In the Nordschleife qualifying, drama struck for Baldi as he had a technical issue on the beginning of the session. He was not able to complete his qualifying lap, and had to start from the back of the grid. Jack Keithley kept his championship hopes alive by taking the pole ahead of Kevin Siggy Rebernak. Julian Kunze started in 5th, behind Heinemann and Wisniewski. Keithley won the start and stormed off into the distance, mastering the “green hell” like no other driver, while Kunze got into 4th place. Heinemann passed Rebernak with a brave move early on, which led to an interesting situation in the championship. Keithley and Kunze would be tied on points, if the results stayed the way they were, and the third place of Keithley in Hungary would be the tiebreaker in favour of the Brit.

Heinemann tried to close in on Keithley, and Kunze put a lot of pressure on Rebernak, but it looked like none of the positions would change. Coming out of the final chicane, Keithley looked like the eventual champion, but Heinemann demonstratively slowed down to prevent his big rival from taking the championship. With this result, Kunze was provisional champion all of a sudden. The stewards had to take a look at the scene again, and after a long discussion, the official results were announced: Disqualification for Heinemann, but the championship title for Julian Kunze was confirmed. For Keithley, it was P2 in the end, while third place went to Kevin Siggy Rebernak ahead of the unlucky Gergo Baldi and Nikodem Wisniewski.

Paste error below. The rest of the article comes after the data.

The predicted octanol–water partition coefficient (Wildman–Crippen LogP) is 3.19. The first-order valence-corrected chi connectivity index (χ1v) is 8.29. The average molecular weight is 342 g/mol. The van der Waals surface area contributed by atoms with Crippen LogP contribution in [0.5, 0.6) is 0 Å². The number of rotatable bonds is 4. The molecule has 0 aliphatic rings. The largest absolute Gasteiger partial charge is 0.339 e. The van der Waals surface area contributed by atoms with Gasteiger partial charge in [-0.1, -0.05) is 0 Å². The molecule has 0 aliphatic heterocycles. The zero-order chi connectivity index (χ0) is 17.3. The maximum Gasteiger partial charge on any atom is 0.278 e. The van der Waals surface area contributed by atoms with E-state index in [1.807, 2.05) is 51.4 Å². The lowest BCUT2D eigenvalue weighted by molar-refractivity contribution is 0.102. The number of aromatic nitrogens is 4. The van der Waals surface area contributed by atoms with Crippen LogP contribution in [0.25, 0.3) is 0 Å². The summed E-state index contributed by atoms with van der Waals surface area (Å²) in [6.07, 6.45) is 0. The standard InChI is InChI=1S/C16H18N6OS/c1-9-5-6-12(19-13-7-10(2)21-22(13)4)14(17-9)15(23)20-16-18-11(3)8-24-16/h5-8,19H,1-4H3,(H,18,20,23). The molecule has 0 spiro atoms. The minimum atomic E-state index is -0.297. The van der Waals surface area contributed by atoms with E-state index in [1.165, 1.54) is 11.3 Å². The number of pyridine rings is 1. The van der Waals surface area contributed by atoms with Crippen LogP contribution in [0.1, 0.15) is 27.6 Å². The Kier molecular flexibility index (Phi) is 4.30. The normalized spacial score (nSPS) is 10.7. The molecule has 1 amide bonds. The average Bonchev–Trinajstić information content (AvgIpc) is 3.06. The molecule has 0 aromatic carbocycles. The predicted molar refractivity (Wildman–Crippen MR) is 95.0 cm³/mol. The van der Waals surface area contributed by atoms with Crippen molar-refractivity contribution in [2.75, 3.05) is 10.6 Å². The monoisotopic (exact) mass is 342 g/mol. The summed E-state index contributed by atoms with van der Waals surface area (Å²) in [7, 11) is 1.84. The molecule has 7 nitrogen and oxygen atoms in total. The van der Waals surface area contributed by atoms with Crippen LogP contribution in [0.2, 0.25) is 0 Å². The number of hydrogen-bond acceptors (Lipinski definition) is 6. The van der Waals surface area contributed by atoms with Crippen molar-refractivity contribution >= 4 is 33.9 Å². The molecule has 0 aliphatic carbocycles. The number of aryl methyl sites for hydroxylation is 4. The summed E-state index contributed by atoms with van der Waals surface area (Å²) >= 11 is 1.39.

Other stories were written in the lower divisions. Division 2 was won by Swede Daniel Fredriksson, who had to face a strong challenge by youngster Tim Jarschel. Only at the final race on the Nordschleife, Jarschel made a few mistakes, while Fredriksson asserted his dominance and claimed the crown of Division 2. The hero of the races was Alex Mirea from Romania though, who completed the whole event with a broken leg and even finished in 17th. Division 3 was won by Rico Kistenmacher, while Max Duhr won in Division 4. Preparations are proceeding for the upcoming online season of the Esports WTCR Oscaro, as well as for the release of further WTCR cars for RaceRoom. Stay tuned!